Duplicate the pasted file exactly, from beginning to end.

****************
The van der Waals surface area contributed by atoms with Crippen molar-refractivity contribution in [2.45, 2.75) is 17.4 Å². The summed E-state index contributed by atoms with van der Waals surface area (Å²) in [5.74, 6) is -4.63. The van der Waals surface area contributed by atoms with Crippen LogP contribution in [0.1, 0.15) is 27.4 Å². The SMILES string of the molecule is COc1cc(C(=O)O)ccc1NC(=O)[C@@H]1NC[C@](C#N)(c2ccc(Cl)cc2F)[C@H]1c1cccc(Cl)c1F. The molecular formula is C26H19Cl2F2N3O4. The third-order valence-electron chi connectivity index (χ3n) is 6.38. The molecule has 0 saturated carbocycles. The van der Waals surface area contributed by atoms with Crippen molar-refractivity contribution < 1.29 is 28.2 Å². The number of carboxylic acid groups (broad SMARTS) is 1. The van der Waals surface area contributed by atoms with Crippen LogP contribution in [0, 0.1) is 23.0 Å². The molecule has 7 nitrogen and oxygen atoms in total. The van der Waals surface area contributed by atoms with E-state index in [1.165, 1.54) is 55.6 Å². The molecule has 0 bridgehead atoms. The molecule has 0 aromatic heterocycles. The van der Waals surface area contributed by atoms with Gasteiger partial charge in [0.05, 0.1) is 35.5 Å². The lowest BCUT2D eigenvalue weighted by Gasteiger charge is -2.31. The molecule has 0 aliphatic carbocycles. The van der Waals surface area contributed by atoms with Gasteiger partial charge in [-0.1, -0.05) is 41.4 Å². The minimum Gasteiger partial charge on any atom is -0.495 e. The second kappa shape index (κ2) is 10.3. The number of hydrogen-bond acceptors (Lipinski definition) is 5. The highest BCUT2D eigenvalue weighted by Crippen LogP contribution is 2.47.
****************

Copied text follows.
The van der Waals surface area contributed by atoms with Crippen molar-refractivity contribution in [2.45, 2.75) is 17.4 Å². The summed E-state index contributed by atoms with van der Waals surface area (Å²) in [5.74, 6) is -4.63. The van der Waals surface area contributed by atoms with Crippen LogP contribution in [0.1, 0.15) is 27.4 Å². The SMILES string of the molecule is COc1cc(C(=O)O)ccc1NC(=O)[C@@H]1NC[C@](C#N)(c2ccc(Cl)cc2F)[C@H]1c1cccc(Cl)c1F. The molecular formula is C26H19Cl2F2N3O4. The third-order valence-electron chi connectivity index (χ3n) is 6.38. The molecule has 0 saturated carbocycles. The van der Waals surface area contributed by atoms with Crippen molar-refractivity contribution < 1.29 is 28.2 Å². The number of carboxylic acid groups (broad SMARTS) is 1. The van der Waals surface area contributed by atoms with Crippen LogP contribution in [0, 0.1) is 23.0 Å². The molecule has 7 nitrogen and oxygen atoms in total. The van der Waals surface area contributed by atoms with E-state index in [1.165, 1.54) is 55.6 Å². The molecule has 0 bridgehead atoms. The molecule has 0 aromatic heterocycles. The van der Waals surface area contributed by atoms with Gasteiger partial charge in [0.05, 0.1) is 35.5 Å². The lowest BCUT2D eigenvalue weighted by Gasteiger charge is -2.31. The molecule has 0 aliphatic carbocycles. The van der Waals surface area contributed by atoms with Gasteiger partial charge in [-0.1, -0.05) is 41.4 Å². The minimum Gasteiger partial charge on any atom is -0.495 e. The second kappa shape index (κ2) is 10.3. The number of hydrogen-bond acceptors (Lipinski definition) is 5. The highest BCUT2D eigenvalue weighted by Crippen LogP contribution is 2.47.